The N-dimensional lattice network (N>1) in accordance with the invention is constructed of a plurality of sub-nets 400 schematically illustrated in
Another form of an agile network that may serve as a sub-net in the multi-dimensional structure 500 is based on the use of time-division-multiplexed (TDM) switches in the core in which the time-slot allocation in a predefined time frame may change to follow the traffic variation. The adaptation of the time-frame allocation to traffic variation is realized by coordination with respective edge modules, as described in U.S. patent application Ser. No. 09/550,489, filed Apr. 17, 2000 and entitled HIGH CAPACITY WDM-TDM PACKET SWITCH.
The sub-nets 400 are arranged in an N-dimensional lattice network 500 shown in
The access capacity of the network is the sum of the capacities of the input ports allocated to receiving traffic from traffic sources. The access capacity is determined by the number of input/output ports, the capacity per port, and the number of edge modules in each of the N dimensions. In an N-dimensional lattice network having identical edge modules, with each edge module having m0 input/output ports allocated to traffic sources and sinks, each input/output port having an input capacity of R bits per second, and with qj edge modules in dimension j, 1≦j≦N, the total capacity C of the network is determined by:
C=total capacity of the N-dimensional network;
R=capacity of a link;
m0=number of links per edge module; and
Qn=number of edge modules in dimension N.
Thus, with N=4, R=10 Gb/s, m0=100, and Q1=Q2=Q3=Q4=256, the capacity C is roughly 4×1021, i.e., 4 Zeta bits per second. With N=5, m0=80, and Q1=Q2=Q3=Q4=Q5=256, the capacity C is 0.8×1024, i.e., 0.8 Yotta bits per second.
In the N-dimensional lattice network in accordance with the invention, preferably only one route-set is used to establish connections for each pair of edge modules 408. Routes in the route-set are attempted in a predetermined order when a connection between a pair of edge modules 408 is required. In order to minimize the probability of blocking during connection attempts using a route-set in accordance with the invention, the route-set preferably includes only mutually-exclusive paths between the edge modules 408 in each edge module pair. Mutually-exclusive paths are paths between the pair of edge modules 408 that do not intersect at any point on the route.
In order to facilitate an understanding of routing in accordance with the invention, reference is made once more to
In an instance where an origination edge module and termination edge module share identical corresponding coordinates, the route-set generation process is facilitated by reducing the number of dimensions for which route-generating permutations are required by the number of identical corresponding coordinate pairs. For example,
In accordance with the invention, the route-sets are preferably computed by each edge module 408 as required. The route-sets need be derived only when topological changes are introduced in the N-dimensional lattice network 500. Since the network is multi-dimensional and the core stages 414 are preferably agile and reconfigure as required, as explained in Applicant's copending patent applications incorporated by reference above, route-sets need not be recomputed in the event of failed links unless very large sectors of the network fail simultaneously, which is highly improbable. In addition, the provision of N parallel mutually-exclusive routes per node pair facilitates re-routing if one of the routes fails. As noted above, each edge module 408 preferably retains only one set of routes to each of the other edge modules 408 in the N-dimensional lattice network 500. Only the generating permutation of the route-set, rather than the routes' description, need be stored. The retained route-set is preferably selected based on merit. Merit can be defined in any number of ways. For example, the propagation delay of the links in the route-set can be used as a measure of merit. The shorter the propagation delay, the higher the merit of the link.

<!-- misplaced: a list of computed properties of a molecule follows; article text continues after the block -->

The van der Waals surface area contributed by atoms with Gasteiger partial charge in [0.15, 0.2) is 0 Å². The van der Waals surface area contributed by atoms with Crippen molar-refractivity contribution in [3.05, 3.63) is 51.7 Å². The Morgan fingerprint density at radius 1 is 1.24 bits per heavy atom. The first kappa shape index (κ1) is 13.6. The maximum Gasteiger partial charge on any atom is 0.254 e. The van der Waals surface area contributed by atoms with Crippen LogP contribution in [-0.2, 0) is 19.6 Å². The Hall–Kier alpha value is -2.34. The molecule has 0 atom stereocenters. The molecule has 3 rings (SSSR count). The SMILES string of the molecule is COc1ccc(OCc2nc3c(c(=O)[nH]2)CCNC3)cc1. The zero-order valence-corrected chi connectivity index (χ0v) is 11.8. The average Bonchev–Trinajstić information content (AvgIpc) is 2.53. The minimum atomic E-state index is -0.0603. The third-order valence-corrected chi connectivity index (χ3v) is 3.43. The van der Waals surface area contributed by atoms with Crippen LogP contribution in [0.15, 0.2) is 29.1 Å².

Edge modules 408 in accordance with the invention, preferably store route-set generating permutations very economically in N times ┌log2 N┐ bits per permutation. For example, in a 4-dimensional lattice network, one byte is needed per permutation. That byte of information is divided into adjacent unique dimension identifiers that are used for selecting a route to a termination edge module. The unique dimension identifiers are used in conjunction with the address of the termination edge module to select a path to the termination edge module when a connection between the origination edge module and the termination edge module is requested. That assignment of the unique dimension identifiers is consistently used throughout an N-dimensional network in accordance with the invention. The axis with which a dimension identifier is associated is immaterial provided that the identifier is consistently used in instructions sent to other edge modules in the network. As shown in
The process of selecting rotations for routing is preferably based on a scheme that will tend to balance loads on the respective routes. A round-robin method of selection may therefore be used. Some other distribution method that attempts to equalize the capacity allocations to the mutually-exclusive routes of a route-set may also be used.
The invention therefore provides a highly-efficient network that can be expanded to provide a global data network. The N-dimensional lattice network in accordance with the invention is an adaptive, robust network of autonomous edge modules that effect connection setup with a minimum of delay and signaling overhead. The N-dimensional lattice network in accordance with the invention employs a simple addressing scheme that enables the coordinates of an edge module, in combination with a dimension identifier array, to be used as a routing map for enabling connection setup. The requirement for extensive translation tables and complex route-sets is therefore eliminated. Consequently, the N-dimensional lattice network operates with exceptional efficiency.
The embodiment(s) of the invention described above is(are) intended to be exemplary only. The scope of the invention is therefore intended to be limited solely by the scope of the appended claims.
Citations de brevets